Hong Kong’s Leisure and Cultural Services Department (LCSD) has apologised after it removed the dating systems used by the Republic of China (ROC) – Taiwan’s government – from old newspaper clippings at a music exhibition.

The department explained in a response to local media on Wednesday that the removal of the dates was done in order to accommodate the sizes of exhibition boards – and not out of any political consideration.

A newspaper dated 66th year of the Republic of China (1977), removed from the exhibit. Photo: Stand News.

The ROC uses a dating system which begins from its overthrowing of the Qing Dynasty in 1911. A number of Hong Kong newspapers continued using the system after its government fled to Taiwan in 1949.

The People’s Republic of China considers that the ROC is no longer in existence, and sees Taiwan as a province not yet unified with China owing to “historical reasons.”

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Beginning in April, the LCSD set up a series of short exhibitions at government venues and public libraries commemorating the 40th anniversary of the establishment of its Music Office.

Local paper Metro Daily reported on Wednesday that the date “66th year of the Republic of China” (1977) had been removed from clippings by Wah Kiu Daily News and Kung Sheung Daily News – both defunct Hong Kong newspapers supporting the Taiwan regime.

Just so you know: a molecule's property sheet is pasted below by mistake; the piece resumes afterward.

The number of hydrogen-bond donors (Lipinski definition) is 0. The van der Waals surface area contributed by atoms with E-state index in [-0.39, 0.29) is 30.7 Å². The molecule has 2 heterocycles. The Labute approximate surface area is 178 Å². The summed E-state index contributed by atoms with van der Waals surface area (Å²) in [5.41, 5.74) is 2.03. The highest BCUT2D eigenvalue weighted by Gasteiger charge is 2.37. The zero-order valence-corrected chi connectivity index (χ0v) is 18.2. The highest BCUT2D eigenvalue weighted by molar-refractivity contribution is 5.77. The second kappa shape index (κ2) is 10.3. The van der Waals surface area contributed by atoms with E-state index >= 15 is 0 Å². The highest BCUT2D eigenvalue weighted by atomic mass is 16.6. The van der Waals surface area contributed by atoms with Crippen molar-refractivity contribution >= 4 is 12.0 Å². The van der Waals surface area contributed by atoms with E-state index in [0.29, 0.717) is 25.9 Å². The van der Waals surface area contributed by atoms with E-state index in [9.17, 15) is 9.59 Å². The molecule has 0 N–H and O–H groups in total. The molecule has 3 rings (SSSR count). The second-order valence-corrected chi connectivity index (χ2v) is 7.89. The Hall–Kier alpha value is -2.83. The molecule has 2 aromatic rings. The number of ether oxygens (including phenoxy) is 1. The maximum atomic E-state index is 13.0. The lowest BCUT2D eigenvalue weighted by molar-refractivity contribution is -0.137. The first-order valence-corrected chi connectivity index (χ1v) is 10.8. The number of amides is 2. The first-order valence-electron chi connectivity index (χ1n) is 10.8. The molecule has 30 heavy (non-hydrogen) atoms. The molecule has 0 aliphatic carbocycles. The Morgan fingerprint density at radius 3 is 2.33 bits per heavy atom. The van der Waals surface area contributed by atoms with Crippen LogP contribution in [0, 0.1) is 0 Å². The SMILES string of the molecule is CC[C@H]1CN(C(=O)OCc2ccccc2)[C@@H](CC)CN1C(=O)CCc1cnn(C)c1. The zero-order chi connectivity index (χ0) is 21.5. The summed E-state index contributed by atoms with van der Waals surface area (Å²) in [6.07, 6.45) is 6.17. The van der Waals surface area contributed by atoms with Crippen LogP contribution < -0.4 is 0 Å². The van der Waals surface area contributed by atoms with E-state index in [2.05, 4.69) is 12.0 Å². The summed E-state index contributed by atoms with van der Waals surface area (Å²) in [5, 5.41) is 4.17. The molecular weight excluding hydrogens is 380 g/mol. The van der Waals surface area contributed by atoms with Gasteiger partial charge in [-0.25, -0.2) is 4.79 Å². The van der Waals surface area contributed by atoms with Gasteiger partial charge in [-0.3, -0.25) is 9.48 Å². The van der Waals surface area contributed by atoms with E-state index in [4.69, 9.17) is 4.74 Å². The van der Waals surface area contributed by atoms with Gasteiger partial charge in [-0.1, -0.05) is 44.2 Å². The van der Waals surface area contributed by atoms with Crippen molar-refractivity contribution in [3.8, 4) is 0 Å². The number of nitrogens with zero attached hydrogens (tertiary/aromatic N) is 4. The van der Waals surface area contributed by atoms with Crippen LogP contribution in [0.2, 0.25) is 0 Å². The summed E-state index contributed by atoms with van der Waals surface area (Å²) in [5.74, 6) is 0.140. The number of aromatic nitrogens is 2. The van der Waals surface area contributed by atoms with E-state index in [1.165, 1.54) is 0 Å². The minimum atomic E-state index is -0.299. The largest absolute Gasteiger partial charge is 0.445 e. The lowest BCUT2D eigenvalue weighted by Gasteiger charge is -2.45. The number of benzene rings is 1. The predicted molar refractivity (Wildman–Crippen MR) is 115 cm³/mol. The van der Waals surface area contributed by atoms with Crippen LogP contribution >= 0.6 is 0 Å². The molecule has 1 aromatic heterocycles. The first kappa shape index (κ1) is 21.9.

Metro Daily cited former Public Records Office head Chu Fuk-keung as saying that the removal of the dates was disrespectful towards history. “It is very sad… that even historical images have to be edited,” added Democratic Party legislator Roy Kwong.

Accommodate the sizes of exhibition boards

The LCSD told local media on Wednesday that it had removed the dates in order to accommodate the sizes of exhibition boards and to avoid reducing the actual content of the newspaper reports.

A Music Office summer camp in the 1980s. File photo: Music Office.

However, the department admitted that editing pages of newspapers was inappropriate: “This does not fully respect the truth and completeness of historical literature.”

The LCSD apologised and said it would provide updated content for the exhibitions as soon as possible.

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It is not the first time the department has been accused of censoring symbols of the ROC. Last March, it faced criticism after allegedly demanding that a member of a theatre company who graduated from Taipei National University of the Arts remove the word “national” from his biography.

The Hong Kong Federation of Taiwan Universities Alumni Association called the move an “insult”, and claimed the LCSD had no knowledge of Chinese history and cross-strait political relations.

Elson Tong

Elson Tong is a graduate of international relations and former investigations consultant. He has also written for Stand News.